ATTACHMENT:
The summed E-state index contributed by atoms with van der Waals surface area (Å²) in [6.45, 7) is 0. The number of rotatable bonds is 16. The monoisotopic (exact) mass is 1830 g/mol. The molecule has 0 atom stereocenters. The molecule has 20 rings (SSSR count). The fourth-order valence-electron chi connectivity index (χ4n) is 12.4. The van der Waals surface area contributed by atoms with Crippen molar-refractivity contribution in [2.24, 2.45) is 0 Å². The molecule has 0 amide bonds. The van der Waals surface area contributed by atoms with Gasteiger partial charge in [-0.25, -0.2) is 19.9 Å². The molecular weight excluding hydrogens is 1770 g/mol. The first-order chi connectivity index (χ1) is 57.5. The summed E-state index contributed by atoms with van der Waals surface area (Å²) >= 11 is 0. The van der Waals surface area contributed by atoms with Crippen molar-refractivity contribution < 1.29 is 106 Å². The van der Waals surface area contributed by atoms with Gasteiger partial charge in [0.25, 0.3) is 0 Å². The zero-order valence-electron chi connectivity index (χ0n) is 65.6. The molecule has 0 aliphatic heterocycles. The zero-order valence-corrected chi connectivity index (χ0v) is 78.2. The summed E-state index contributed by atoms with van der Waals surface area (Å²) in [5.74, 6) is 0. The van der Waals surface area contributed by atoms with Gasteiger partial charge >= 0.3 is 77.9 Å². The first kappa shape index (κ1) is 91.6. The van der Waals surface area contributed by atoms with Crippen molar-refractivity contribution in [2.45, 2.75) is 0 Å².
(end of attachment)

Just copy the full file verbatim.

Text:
The summed E-state index contributed by atoms with van der Waals surface area (Å²) in [6.45, 7) is 0. The number of rotatable bonds is 16. The monoisotopic (exact) mass is 1830 g/mol. The molecule has 0 atom stereocenters. The molecule has 20 rings (SSSR count). The fourth-order valence-electron chi connectivity index (χ4n) is 12.4. The van der Waals surface area contributed by atoms with Crippen molar-refractivity contribution in [2.24, 2.45) is 0 Å². The molecule has 0 amide bonds. The van der Waals surface area contributed by atoms with Gasteiger partial charge in [-0.25, -0.2) is 19.9 Å². The molecular weight excluding hydrogens is 1770 g/mol. The first-order chi connectivity index (χ1) is 57.5. The summed E-state index contributed by atoms with van der Waals surface area (Å²) >= 11 is 0. The van der Waals surface area contributed by atoms with Crippen molar-refractivity contribution < 1.29 is 106 Å². The van der Waals surface area contributed by atoms with Gasteiger partial charge in [0.25, 0.3) is 0 Å². The zero-order valence-electron chi connectivity index (χ0n) is 65.6. The molecule has 0 aliphatic heterocycles. The zero-order valence-corrected chi connectivity index (χ0v) is 78.2. The summed E-state index contributed by atoms with van der Waals surface area (Å²) in [5.74, 6) is 0. The van der Waals surface area contributed by atoms with Gasteiger partial charge >= 0.3 is 77.9 Å². The first kappa shape index (κ1) is 91.6. The van der Waals surface area contributed by atoms with Crippen molar-refractivity contribution in [2.45, 2.75) is 0 Å².